I am a HUGE fan of innovation. I loved the really fun spectacles I saw on the marching field last year. It was clear that the activity is ready to evolve as it has begun to use other dimensions. And I don't mean time travel, although pulling a band out of 1963 temporarily for extra GE points might be kinda cool. But when you have a full blown coordinated show of lights running parallel at the same time as people moving while playing, you're starting to head towards another level. I combine that thought with how I saw the two adults act up in that balcony and I have to ask the question, are we innovating with the right things in mind?
Marching band, whether some people understand it or not, is part of music education. I would ask each of the groups this year that are spending countless hours trying to come up with the next big grandiose extravaganza we're going to see on the field (whether it's rocket boots or individualized headphone feeds for the audience), if they are spending equal amounts of time trying to figure out how to revolutionize the school day schedule so that students have a balanced approach to math, science, reading, and the arts? Are they looking for the next big technology tool that's going to help a disabled child play a trumpet concerto? Are they experimenting with ways to organize parent groups to be as effective as possible? Are they finding ways to find the cure for "the-band-is-there-to-support-the-sports-teams-itis?"
'Cause I tell you what? If there's no innovation in music education, there will be no music education.
So bring on the lightsaber batons, the hovercraft pit crew cart, and the instruments made from the same material as the T1000. But let's do everything we can to make sure they don't end up in a non-weather controlled storage unit, by innovating with the one thing that will actually move this society forward, our kid's music education.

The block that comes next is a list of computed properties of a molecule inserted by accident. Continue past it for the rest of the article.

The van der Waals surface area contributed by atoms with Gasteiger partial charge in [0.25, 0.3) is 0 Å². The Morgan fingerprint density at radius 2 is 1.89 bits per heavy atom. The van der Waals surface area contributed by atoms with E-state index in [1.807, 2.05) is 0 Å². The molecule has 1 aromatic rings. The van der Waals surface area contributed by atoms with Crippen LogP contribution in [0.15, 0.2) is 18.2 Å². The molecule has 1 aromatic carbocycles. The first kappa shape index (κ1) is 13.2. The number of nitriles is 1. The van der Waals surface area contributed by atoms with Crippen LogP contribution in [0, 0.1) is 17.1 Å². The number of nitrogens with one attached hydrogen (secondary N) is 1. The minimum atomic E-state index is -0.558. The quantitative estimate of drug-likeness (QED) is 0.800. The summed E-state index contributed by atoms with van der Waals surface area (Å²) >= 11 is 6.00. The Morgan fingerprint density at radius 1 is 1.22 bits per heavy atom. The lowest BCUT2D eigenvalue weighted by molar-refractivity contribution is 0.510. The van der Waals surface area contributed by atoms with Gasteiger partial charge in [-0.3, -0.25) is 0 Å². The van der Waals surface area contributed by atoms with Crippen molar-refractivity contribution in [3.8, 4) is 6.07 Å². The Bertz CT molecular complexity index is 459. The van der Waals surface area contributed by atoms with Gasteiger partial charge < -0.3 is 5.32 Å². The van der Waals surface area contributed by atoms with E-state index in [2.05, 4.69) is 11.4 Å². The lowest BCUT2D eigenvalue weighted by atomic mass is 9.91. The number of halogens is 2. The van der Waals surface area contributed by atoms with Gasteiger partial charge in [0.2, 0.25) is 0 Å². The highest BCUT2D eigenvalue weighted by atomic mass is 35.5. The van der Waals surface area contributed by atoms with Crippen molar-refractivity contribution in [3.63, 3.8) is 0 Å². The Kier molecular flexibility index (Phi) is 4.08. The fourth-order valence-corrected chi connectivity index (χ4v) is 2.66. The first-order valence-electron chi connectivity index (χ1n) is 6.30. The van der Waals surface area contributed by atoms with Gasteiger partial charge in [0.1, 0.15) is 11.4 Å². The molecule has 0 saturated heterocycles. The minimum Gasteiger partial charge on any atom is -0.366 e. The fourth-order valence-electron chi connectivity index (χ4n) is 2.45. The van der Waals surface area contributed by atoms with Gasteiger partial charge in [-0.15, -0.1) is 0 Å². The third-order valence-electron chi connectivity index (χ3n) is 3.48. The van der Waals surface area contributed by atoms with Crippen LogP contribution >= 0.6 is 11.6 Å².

Please keep the rocket boots though ;)
About the Author: DJ Corchin
is author of the celebrated humorously inspiring Band Nerds book series including Band Nerds Poetry From The 13th Chair Trombone Player and The Marching Band Nerds Handbook. You can follow his blog The13thChair.com to catch his thoughts in real time.
He was a featured performer in the first national Broadway tour of the Tony and Emmy award winning show, BLAST! where he was best known as the "unicycling trombonist."
Now living and working in Chicago as a children's author, his other publications are available world wide and include Sam & The Jungle Band, You Got A Boogie, I Feel... Children's Book Series, and the upcoming ThunderFeet.
A former high school band director, he continues to be involved in marching bands and music education through speaking events, competitions, and organizations such as Music for All. Mr. Corchin welcomes your comments via email.
For more of his work please visit www.djcorchin.com. Mr. Corchin is an independent contributor so his views and opinions do not necessarily represent those of Marching.com.
Text by DJ Corchin. Trombone illustration by Dan Dougherty.
Copyright 2013 Marching.com. All rights reserved. This material may not be published or redistributed without permission.